CITES publishes proposals for CoP18
On January 4, 2019, the CITES Secretariat published 57 proposals to amend the list of species subject to CITES regulations submitted by the CITES member states. The Stiftung für das Tier im Recht (TIR) keeps track of the activities of the CITES bodies and promotes the best possible protection for all animals.
January 18, 2019
The 57 applications submitted by the member states with proposals to amend the conservation status of animal and plant species have been published on the CITES website. The contracting parties now have time until mid March to submit their comments on the proposals. At the Conference of the Parties (CoP18), which will be held in Colombo, Sri Lanka, from May 23 to June 3 this year, the parties will decide whether to accept or reject the applications. The conference of the parties is held every three years and is the main decision-making body of CITES.
Many of the proposals sought to strengthen protection for certain species: Several countries have requested that various Appendix II species be reclassified to Appendix I. Others called for an inclusion of species not yet protected by CITES, like giraffes. Israel even went so far as to propose the inclusion of an extinct animal, the mammoth, which would be an absolute novelty in the history of CITES. Trade in mammoth ivory has not yet been restricted, so that there have been repeated attempts to smuggle illegal elephant ivory as mammoth ivory into the legal market. The idea is to curb the illicit ivory trade by including the mammoth in CITES Appendix II.
Remarkably, there were a number of proposals to protect exotic species that have become popular as pets, including various gecko, salamander, turtle, newt, and frog species. Exotic pets are also becoming increasingly sought-after in Switzerland. The proposals submitted clearly show that satisfying the demand for exotic pets has a major impact on the native populations of these animals and can lead to population decimation. Keeping exotic animals as pets poses a threat to species conservation and is also an animal welfare issue, as specific, in-depth knowledge is required for the species-appropriate care of exotic animals. Also, it is often particularly difficult to recognize symptoms of pain and suffering in reptiles, amphibians, and fish. In addition, capture, transport and temporary housing all cause the animals great distress, if they even survive.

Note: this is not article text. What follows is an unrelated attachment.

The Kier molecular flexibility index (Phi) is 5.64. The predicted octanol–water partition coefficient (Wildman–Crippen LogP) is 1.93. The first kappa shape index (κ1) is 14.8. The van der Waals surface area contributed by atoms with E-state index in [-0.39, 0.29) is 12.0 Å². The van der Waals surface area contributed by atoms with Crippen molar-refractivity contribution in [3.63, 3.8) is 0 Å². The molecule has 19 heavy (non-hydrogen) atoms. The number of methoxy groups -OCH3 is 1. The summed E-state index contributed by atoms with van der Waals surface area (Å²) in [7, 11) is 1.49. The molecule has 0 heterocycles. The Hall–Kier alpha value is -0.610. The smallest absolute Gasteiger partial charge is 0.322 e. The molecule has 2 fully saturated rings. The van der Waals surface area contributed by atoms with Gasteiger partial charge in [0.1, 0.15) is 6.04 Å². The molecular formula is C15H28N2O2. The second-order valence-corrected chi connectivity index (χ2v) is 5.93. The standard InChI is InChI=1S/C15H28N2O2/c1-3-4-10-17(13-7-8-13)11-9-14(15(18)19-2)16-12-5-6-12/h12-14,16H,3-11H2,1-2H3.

TIR is also addressing the problems associated with the exotic pet trade as part of its "International Wildlife Project". It therefore welcomes the proposals by the member states to increase protection for such species and hopes, they will be adopted at the CoP18. TIR will continue to keep close track of the activities of the CITES bodies and is committed to seeing that as many animal species as possible benefit from CITES protection and that animal welfare aspects are also taken into account in the future.